Encouraging Superstition on TV

A few days back, I was watching a children’s reality show on TV, Zee Saregamapa Little Champs. Young children sing and compete in this show, and there are two judges, one of whom is Ms. Alka Yagnik.

After one of the kids sung a song composed by Bappi Lahiri, Ms. Yagnik said she had brought a present from Mr. Lahiri for him. Can you imagine what it was?

It was a lemon and chillies bundle made of gold. She said it will help ward off evil spirits from the boy once she waves it around him. Another couple of minutes of air time was spent in close ups and a discussion of how it was 24-carat gold. Can you imagine my utter shock and disbelief? My instantaneous reaction was take it and SIUYA.

Millions of young impressionable minds all over India are passionately watching this reality show. The ratings of the participants matter personally to them. The judges are looked up at as role models who’ve made it big in the music industry. Is this what our role models are supposed to be teaching our children?

[For those not in the know, this is the most ubiquitous charm used in India to ward off the evil eye. See here for more information.]

TV shows like these are the rage on the Indian internet scene. There are countless sites with videos of episodes, innumerable forums where teenagers as well as adults are passionately discussing these shows and the progress of the contestants. If you think educated people with broadband connections who participate in such online activity would be immune to such superstitions, see this:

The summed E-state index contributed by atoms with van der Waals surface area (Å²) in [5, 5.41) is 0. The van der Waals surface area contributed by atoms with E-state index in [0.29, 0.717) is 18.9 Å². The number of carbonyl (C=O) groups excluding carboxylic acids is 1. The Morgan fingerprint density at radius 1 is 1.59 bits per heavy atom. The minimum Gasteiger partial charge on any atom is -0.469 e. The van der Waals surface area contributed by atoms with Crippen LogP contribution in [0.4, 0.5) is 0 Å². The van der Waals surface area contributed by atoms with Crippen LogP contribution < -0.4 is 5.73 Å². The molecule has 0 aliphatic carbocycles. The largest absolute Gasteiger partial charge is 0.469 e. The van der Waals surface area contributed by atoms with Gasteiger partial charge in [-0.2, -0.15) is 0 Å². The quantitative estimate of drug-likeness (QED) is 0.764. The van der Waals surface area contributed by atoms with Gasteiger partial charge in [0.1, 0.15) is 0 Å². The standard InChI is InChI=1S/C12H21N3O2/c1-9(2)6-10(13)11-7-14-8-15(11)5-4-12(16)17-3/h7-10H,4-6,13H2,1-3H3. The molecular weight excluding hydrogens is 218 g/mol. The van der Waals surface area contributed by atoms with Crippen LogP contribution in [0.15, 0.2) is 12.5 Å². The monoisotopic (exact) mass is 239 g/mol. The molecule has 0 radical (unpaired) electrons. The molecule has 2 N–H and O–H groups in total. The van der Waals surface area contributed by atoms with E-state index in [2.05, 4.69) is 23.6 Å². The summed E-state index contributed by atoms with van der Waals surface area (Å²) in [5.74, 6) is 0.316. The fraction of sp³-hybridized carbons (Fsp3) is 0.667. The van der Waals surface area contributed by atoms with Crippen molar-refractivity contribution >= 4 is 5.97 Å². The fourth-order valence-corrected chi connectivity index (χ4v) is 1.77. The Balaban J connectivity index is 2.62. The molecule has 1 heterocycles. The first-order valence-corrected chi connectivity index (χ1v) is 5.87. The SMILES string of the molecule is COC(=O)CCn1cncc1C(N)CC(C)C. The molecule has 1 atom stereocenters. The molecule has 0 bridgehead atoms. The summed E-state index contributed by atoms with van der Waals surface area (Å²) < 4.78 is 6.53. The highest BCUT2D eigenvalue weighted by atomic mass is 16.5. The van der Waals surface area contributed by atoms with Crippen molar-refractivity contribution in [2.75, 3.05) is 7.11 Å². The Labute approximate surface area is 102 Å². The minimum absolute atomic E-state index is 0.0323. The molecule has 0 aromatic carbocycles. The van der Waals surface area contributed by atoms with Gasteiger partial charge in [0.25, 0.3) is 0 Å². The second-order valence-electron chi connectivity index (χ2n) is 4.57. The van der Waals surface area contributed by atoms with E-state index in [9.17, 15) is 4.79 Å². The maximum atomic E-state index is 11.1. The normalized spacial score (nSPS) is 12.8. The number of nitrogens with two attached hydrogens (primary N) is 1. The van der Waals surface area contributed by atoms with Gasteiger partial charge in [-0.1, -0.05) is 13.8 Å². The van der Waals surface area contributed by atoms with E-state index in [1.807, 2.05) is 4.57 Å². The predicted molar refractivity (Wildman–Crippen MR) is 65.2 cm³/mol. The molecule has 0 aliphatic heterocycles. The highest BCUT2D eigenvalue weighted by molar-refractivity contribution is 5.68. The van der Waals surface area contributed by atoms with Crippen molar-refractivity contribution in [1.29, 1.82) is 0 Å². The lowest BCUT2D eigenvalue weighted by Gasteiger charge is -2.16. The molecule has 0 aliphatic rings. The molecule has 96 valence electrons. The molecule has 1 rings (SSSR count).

IF Nimbu Mirchi

Of course, our politicians are not behind. This year, the national convention of the Congress in New Delhi sported this ‘good luck charm’. I thought I had seen it all, but then I saw this on a Send Gifts to India shopping site:

GiftToIndia

What is the harm in following silly old superstitions that harm nobody? Mr. Dabholkar, of the Maharashtra Andhashraddha Nirmoolan Samiti (ANS) says “The idea that there is no harm in following some superstition as long as it is not harmful is what is worrying", in this DNA article Dare to step on lime and green chillies?

The Maharashtra Eradication of Black Magic, Evil and Aghori Practices Bill is still languishing with no support group behind it. From political parties like BJP and Shiv Sena to each and every religious organization starting with the letter ‘H’ – there is vociferous opposition, blatant misinformation, and scare tactics used to sway gullible public opinion. The ANS activists are so frustrated that they are now writing letters to the ruling politicians in their own blood.

With the apathy of educated Indians towards such beliefs, and the mainstream culture embracing such superstitions, I think a lot more people will need to give their blood to this cause if it has any chance of success.

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  • how abt after the lunar landing success of ISRO, the chairman went to a temple to pay his due, so to speak. the fact that it got so much media coverage, that he flaunted personal beliefs knowing that it could have influenced so many young minds irked me the most!

  • Janice

    Great post Mahendra, I would be in shock as well, what a shame that celebrities (all over the world) are so complacent regarding the effect they have their fans.

  • in my next show i am going to present someone with garlic (gold plated) – so that they don’t get attacked by vampires !

    if you raise this point – on shagun stuff – you will be told that this is part of ‘our culture ‘ – grrrr.

  • Yes, I know what you mean when you say most Indians think of it as a trifle phenomena. I had though no idea there was a law in drafts about it.

  • Talking about nimbu-mirchi thing, people deliberately throw them on street so that “others” can step on them. How selfish and evil is that?? It always bothered me – not the superstition, but the disposal.